Coffee

Logan Hall

1) How did you get into directing?
Growing up, my parents used to take my sister and me to the movies all the time. I fell in love with films and started shooting videos with friends in high school. We made music videos and weird short films.

After graduating I originally wanted to study biology or astronomy in college, but an extremely encouraging teacher made me realize that I might actually have some talent as a filmmaker. I decided to get a film degree instead, and spent four years making quintessentially embarrassing student films. After college I moved to Chicago to study improv comedy. I continued to shoot music videos, sketches, and short films, and eventually landed a job at Optimus as an assistant editor. After working in post-production for a few years, I began directing for One at Optimus and have been directing commercials and branded content ever since.

2) What is your most recent project?
I just wrapped shooting a 6 episode web series featuring a lot of great Chicago improvisers and I’m currently shooting and editing a documentary about remote control car racing the Midwest.

3) What is the best part of being a director?
The best part about directing is watching the seeds of pre-production come to life. I do love the process: collaborating with creatives, putting together a great cast, working with set designers and art department, and developing a shot list with a cinematographer is always fun. But to be on set and see all those elements that, for weeks or months, only existed as abstract written ideas come together is incredible. It’s like your favorite birthday party and your best recurring, non-sexual dream all happening at once.

4) What is the worst part of being a director?
The worst part of being a director is the night after a shoot day. Once I’m off set I start thinking back on everything we shot that day and I begin to panic. Did I get all the coverage I need? Were the performances believable? Should I have shot that closeup that we decided to cut because we ran out of time? That anxiety after shooting and before I see an edit is just terrible.

5) What is your current career focus: commercials & branded content, TV, movies? Do you plan to specialize in a particular genre—comedy, drama, visual effects, etc.?
Right now I’m focused on commercials and branded content. I’m working on a few potential pieces for TV, so we’ll see how that goes. I specialize in comedy, but I dabble in documentary the occasional dramatic piece as well.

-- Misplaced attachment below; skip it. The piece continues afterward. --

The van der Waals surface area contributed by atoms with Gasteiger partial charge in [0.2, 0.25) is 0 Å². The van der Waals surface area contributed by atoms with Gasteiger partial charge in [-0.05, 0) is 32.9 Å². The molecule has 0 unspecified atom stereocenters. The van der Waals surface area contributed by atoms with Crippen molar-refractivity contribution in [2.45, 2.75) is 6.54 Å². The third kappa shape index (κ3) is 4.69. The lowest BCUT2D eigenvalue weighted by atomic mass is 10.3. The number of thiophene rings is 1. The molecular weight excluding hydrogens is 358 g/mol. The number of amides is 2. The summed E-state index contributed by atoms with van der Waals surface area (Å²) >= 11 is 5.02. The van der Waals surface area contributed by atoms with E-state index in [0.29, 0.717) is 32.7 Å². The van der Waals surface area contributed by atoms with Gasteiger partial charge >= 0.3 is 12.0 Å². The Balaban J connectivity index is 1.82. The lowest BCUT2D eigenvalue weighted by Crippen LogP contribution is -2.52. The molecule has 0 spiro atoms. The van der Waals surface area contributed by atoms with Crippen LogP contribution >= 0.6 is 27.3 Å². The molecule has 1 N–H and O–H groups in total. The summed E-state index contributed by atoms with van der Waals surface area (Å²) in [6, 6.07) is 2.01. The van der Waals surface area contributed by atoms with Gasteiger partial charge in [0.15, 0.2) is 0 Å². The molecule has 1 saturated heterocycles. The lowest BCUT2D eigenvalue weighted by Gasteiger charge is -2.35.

6) Have you a mentor and if so, who is that person (or persons) and what has been the lesson learned from that mentoring which resonates most with you?
I never really had a mentor. I’ve learned a lot from so many different people, from my first video production teacher in high school to my screenwriting college professor in college, family, friends, and artists I admire. One of the best lessons I received was from a cousin who emailed with me after I graduated college and was trying to figure out what I should do. She reminded me that I have to create, not out of obligation, but out of the need to create. It’s a necessity that I can’t live without.

7) Who is your favorite director and why?
Currently my favorite director is Andrei Tarkovsky. I just discovered his films this year and I was blown away by his style. He approaches filmmaking like no other director. His book Sculpting in Time gave me a whole new perspective on directing: crafting performance scene by scene, the idea of shots having their own internal rhythm that dictates editing, his use of music, and the way his camera explores and reveals space.

8) What is your favorite movie? Your favorite commercial or branded content?
If I had to pick one movie, I’d say Ran by Kurosawa. Favorite comedy would probably be The Royal Tenenbaums. For commercials, I’ve always had a soft spot for the Starburst Berries and Cream commercial. I also love the K-Swiss Kenny Powers series.

9) Tell use about your background (i.e. Where did you grow up? Past jobs?)
I was born in Hawaii and grew up in Arizona, save for one strange year my family lived in Louisiana. I’ve held jobs as a park recreation leader, a barista, a front desk clerk at a hotel, and a day-long stint as a door-to-door salesman.